Family Heritage Festival an Independence Tradition

Family Heritage Festival an Independence Tradition
Posted on 04/03/2019
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Some Independence fourth-graders chose to dress in the same native attire as the dolls they created for their Family Heritage Festival on March 14. A special tradition at Independence Elementary School has family tradition at its core.

For more than 15 years, the school’s Family Heritage Festival has followed a social studies unit on immigration, challenging fourth-graders to explore their own family history. The culmination of the students’ research and creativity is a worldwide culture fair spread across five different classrooms complete with native dress, food and, in some cases, artifacts. Students, staff and even parents moved from station to station on March 14 to soak in what the students had prepared. 

“So many families don’t always know or share their family heritage, so this quickly becomes a project that our families take a vested interest in,” said teacher Anna Piontek. “It gives them an identity to know where they came from.”

Student Brody Goass discovered one of his ancestors was 100 percent Native American. “I thought it was fun because I didn’t know any of that before this project,” he said.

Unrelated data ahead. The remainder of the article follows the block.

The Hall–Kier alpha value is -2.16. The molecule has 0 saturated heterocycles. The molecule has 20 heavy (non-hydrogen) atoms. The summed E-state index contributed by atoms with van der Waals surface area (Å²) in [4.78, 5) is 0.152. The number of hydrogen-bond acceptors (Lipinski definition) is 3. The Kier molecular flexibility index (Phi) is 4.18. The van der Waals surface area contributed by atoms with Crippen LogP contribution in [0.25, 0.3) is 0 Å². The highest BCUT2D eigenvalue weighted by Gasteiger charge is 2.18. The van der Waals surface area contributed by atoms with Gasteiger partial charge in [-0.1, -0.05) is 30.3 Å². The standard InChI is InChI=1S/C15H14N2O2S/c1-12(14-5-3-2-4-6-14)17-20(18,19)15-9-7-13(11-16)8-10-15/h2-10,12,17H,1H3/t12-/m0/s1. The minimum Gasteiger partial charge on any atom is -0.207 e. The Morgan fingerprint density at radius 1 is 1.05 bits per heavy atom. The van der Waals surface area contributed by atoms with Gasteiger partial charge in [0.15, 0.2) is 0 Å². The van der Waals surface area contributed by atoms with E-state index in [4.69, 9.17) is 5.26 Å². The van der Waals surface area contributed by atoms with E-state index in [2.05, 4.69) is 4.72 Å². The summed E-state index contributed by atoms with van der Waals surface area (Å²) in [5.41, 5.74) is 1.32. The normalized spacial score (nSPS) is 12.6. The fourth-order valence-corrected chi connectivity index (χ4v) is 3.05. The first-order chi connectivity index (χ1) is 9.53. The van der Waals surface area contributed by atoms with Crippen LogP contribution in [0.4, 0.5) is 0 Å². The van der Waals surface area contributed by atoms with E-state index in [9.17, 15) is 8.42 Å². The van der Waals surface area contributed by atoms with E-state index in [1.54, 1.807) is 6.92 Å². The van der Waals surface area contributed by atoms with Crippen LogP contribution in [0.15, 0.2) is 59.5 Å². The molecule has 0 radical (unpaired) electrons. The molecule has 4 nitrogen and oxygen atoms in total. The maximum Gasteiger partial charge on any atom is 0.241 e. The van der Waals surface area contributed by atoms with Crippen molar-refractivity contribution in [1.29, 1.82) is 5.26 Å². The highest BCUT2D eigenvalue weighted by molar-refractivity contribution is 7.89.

Student Trevor Ernst was excited to have a trip to New York City already planned over spring break. He had plans to visit Ellis Island, where he learned many of his Scottish ancestors passed through.

Teacher Staci Becker, new to the fourth grade Independence team this year, helped introduce some digital elements into this year’s project. In addition to creating a doll that embodies the traditional dress of your family’s native country, students were encouraged to create their country’s brochure digitally. Students also enjoyed some fun with the green screen, digitally placing themselves in an iconic location within their country.

Besides the academic connections the project encourages, Becker noted the social connections it made possible.

“I had students really excited to learn that there were other students in their grade who had ancestors from the same country as them,” Becker said. “ I think making these connections was really good for the kids socially and mentally.”